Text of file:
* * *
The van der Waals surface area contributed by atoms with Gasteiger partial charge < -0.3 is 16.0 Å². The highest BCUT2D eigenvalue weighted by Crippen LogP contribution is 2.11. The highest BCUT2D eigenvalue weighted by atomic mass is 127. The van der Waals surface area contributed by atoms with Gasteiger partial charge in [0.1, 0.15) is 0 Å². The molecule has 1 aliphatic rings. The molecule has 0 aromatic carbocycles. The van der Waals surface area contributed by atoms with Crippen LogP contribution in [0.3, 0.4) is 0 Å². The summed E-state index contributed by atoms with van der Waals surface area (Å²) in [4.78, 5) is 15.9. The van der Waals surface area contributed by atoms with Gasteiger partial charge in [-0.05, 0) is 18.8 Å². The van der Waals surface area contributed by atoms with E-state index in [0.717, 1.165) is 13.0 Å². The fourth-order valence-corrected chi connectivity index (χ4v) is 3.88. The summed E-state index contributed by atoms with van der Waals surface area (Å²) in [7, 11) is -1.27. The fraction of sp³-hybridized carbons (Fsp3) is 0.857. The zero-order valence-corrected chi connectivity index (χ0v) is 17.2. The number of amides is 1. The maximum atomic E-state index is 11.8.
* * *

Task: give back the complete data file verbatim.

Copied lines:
The van der Waals surface area contributed by atoms with Gasteiger partial charge < -0.3 is 16.0 Å². The highest BCUT2D eigenvalue weighted by Crippen LogP contribution is 2.11. The highest BCUT2D eigenvalue weighted by atomic mass is 127. The van der Waals surface area contributed by atoms with Gasteiger partial charge in [0.1, 0.15) is 0 Å². The molecule has 1 aliphatic rings. The molecule has 0 aromatic carbocycles. The van der Waals surface area contributed by atoms with Crippen LogP contribution in [0.3, 0.4) is 0 Å². The summed E-state index contributed by atoms with van der Waals surface area (Å²) in [4.78, 5) is 15.9. The van der Waals surface area contributed by atoms with Gasteiger partial charge in [-0.05, 0) is 18.8 Å². The van der Waals surface area contributed by atoms with E-state index in [0.717, 1.165) is 13.0 Å². The fourth-order valence-corrected chi connectivity index (χ4v) is 3.88. The summed E-state index contributed by atoms with van der Waals surface area (Å²) in [7, 11) is -1.27. The fraction of sp³-hybridized carbons (Fsp3) is 0.857. The zero-order valence-corrected chi connectivity index (χ0v) is 17.2. The number of amides is 1. The maximum atomic E-state index is 11.8.